Take the example of a large Midwestern bearing manufacturer faced with eroding market share for a $40 million business unit, its largest. The vice president in charge launched a project to drive manufacturing efficiencies using an AI-based system to identify and address key process bottlenecks in scheduling and inventory management.
He did everything right when it came to leading the change initiative: He shared the vision for the change outcome and built trust through a process of weekly and monthly communications and meetings. He involved the employees being impacted by the AI deployment from the beginning. He gave everyone a chance to ask questions and share ideas, and he reduced uncertainty by addressing concerns and being transparent throughout the process, providing training and upskilling in parallel with each step of the deployment and reassuring his people they wouldn’t be “left out in the cold.”
In the end, the project was acclaimed as a tremendous success. It improved overall service levels and ultimately resulted in a 15 percent growth rate while increasing earnings before interest and taxes by 18 percent. It also generated excitement for deploying AI tools in other parts of the business.
But when asked about it, instead of being elated, the vice president admitted he was actually disappointed. He and his team were frustrated that despite senior management’s awareness and acknowledgement of the program’s success, none of the learnings and changes were shared with or adopted by other business units, resulting in what they see as huge missed opportunities for similar AI-driven projects across the wider organization. For the vice president, it was a serious failure from that perspective. Today’s environment rewards leadership teams that are quick to identify and ready to embrace opportunities for transformational change.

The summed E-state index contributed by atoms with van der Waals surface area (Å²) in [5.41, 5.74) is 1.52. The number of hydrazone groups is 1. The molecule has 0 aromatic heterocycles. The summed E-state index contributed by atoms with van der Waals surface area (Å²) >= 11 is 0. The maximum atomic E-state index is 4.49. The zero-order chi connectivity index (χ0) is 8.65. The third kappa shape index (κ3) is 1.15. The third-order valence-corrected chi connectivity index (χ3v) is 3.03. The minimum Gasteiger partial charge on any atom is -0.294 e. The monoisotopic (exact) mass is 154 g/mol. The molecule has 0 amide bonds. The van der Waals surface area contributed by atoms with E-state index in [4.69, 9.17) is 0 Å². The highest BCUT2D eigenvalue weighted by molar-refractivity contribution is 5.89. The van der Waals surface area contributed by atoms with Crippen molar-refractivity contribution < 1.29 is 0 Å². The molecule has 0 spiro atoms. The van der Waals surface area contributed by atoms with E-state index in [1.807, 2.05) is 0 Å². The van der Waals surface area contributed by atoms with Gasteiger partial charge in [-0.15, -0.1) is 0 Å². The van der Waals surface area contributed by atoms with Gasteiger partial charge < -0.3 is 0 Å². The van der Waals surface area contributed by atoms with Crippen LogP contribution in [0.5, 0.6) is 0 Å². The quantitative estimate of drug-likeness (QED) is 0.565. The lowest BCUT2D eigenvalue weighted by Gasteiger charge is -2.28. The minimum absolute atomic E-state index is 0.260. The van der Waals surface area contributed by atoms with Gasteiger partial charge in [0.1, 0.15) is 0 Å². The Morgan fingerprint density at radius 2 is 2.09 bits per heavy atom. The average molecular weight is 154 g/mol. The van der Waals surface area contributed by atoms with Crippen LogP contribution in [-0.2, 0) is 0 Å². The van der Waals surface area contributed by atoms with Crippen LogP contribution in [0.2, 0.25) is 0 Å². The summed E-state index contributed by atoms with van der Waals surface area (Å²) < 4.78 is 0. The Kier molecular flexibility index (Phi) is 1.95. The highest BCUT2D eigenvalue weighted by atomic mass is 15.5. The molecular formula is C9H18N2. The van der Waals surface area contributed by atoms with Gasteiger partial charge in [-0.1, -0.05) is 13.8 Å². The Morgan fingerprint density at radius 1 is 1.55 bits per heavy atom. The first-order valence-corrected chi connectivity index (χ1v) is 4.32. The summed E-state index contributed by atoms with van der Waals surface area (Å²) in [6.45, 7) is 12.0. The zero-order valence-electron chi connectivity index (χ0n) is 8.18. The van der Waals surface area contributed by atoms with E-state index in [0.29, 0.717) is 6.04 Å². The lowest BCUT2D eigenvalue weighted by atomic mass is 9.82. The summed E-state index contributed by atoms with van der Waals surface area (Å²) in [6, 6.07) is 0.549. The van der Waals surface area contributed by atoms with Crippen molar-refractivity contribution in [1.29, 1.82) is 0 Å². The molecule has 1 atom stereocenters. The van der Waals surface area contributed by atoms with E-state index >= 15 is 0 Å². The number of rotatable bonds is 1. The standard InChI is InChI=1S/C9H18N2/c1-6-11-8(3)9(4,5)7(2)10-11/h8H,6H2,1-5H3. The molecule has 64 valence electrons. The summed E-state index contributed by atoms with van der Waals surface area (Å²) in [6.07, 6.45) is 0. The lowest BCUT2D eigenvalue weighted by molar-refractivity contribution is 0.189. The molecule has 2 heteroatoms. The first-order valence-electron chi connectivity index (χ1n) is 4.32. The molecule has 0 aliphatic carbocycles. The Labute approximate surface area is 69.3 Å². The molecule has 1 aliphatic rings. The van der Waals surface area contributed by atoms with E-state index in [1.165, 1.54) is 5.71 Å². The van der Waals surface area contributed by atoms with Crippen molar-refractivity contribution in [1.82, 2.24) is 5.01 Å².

His business unit had to change — the status quo (losing money and market share) wasn’t working. And they did change. But for organizations to survive and thrive today, they need forward-thinking leadership that will act on opportunities for continuous improvement before they are forced to.
How to Boost Leadership Agility
What can CLOs and L&D professionals do to help boost leadership agility in their organizations? Consider these four strategies to strengthen leaders’ mindsets, skills and behaviors when it comes to change.
First, help leadership teams take an honest look at themselves. It’s not easy. People have different innate orientations toward change. Where are each of your organization’s leaders on the change acceptance continuum? What does that mean for the leadership team as a unit? Are some leaders behaving in ways that prevent successful change from happening or moving across the organization? When change initiatives fail, as they often do, is your leadership team still playing the blame game?
If there are issues, it’s imperative to understand why. Are they worried about losing influence? Uncomfortable with technology? Having a hard time handling the stress and worry that comes with change fatigue? There are strategies for dealing with all of these issues, but they require skilled communication to uncover root causes and a commitment of time and resources to mitigate them.
Second, develop leaders’ ability to create an environment of psychological safety that encourages learning and risk-taking. Research is pointing to psychological safety as among the most critical elements of a culture that supports team effectiveness and innovation. And since employees find themselves working on teams more than ever, that importance can’t be overemphasized. Companies are finding a competitive advantage in using new technologies to derive insights from the abundance of data now available — but the value lies in learning from the data and acting quickly in response to it.